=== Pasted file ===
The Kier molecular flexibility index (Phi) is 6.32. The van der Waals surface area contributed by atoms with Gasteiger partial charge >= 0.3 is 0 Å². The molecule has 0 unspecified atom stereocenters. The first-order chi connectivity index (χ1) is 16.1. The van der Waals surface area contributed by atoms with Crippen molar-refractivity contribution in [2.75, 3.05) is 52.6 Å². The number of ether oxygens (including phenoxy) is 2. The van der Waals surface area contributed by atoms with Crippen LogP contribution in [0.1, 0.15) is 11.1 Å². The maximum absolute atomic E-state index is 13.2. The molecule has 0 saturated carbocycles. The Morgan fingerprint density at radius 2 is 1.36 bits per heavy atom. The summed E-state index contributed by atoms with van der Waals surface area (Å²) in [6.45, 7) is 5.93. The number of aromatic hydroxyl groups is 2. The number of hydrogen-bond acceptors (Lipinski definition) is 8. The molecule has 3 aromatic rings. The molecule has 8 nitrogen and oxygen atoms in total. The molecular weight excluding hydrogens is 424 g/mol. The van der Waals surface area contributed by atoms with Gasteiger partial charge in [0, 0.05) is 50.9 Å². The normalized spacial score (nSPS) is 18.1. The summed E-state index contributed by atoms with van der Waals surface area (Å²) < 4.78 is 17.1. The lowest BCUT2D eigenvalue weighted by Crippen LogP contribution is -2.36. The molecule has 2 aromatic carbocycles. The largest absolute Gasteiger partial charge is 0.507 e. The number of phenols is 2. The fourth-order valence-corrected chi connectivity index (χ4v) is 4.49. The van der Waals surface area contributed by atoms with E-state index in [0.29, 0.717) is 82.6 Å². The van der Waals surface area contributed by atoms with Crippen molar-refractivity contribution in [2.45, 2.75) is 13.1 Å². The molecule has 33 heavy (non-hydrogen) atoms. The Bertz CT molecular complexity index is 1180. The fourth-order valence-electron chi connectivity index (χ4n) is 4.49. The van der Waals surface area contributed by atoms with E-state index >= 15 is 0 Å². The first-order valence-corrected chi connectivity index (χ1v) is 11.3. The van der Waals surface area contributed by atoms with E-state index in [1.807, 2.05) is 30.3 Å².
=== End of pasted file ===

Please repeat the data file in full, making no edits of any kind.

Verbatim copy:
The Kier molecular flexibility index (Phi) is 6.32. The van der Waals surface area contributed by atoms with Gasteiger partial charge >= 0.3 is 0 Å². The molecule has 0 unspecified atom stereocenters. The first-order chi connectivity index (χ1) is 16.1. The van der Waals surface area contributed by atoms with Crippen molar-refractivity contribution in [2.75, 3.05) is 52.6 Å². The number of ether oxygens (including phenoxy) is 2. The van der Waals surface area contributed by atoms with Crippen LogP contribution in [0.1, 0.15) is 11.1 Å². The maximum absolute atomic E-state index is 13.2. The molecule has 0 saturated carbocycles. The Morgan fingerprint density at radius 2 is 1.36 bits per heavy atom. The summed E-state index contributed by atoms with van der Waals surface area (Å²) in [6.45, 7) is 5.93. The number of aromatic hydroxyl groups is 2. The number of hydrogen-bond acceptors (Lipinski definition) is 8. The molecule has 3 aromatic rings. The molecule has 8 nitrogen and oxygen atoms in total. The molecular weight excluding hydrogens is 424 g/mol. The van der Waals surface area contributed by atoms with Gasteiger partial charge in [0, 0.05) is 50.9 Å². The normalized spacial score (nSPS) is 18.1. The summed E-state index contributed by atoms with van der Waals surface area (Å²) < 4.78 is 17.1. The lowest BCUT2D eigenvalue weighted by Crippen LogP contribution is -2.36. The molecule has 2 aromatic carbocycles. The largest absolute Gasteiger partial charge is 0.507 e. The number of phenols is 2. The fourth-order valence-corrected chi connectivity index (χ4v) is 4.49. The van der Waals surface area contributed by atoms with E-state index in [0.29, 0.717) is 82.6 Å². The van der Waals surface area contributed by atoms with Crippen molar-refractivity contribution in [2.45, 2.75) is 13.1 Å². The molecule has 33 heavy (non-hydrogen) atoms. The Bertz CT molecular complexity index is 1180. The fourth-order valence-electron chi connectivity index (χ4n) is 4.49. The van der Waals surface area contributed by atoms with E-state index >= 15 is 0 Å². The first-order valence-corrected chi connectivity index (χ1v) is 11.3. The van der Waals surface area contributed by atoms with E-state index in [1.807, 2.05) is 30.3 Å².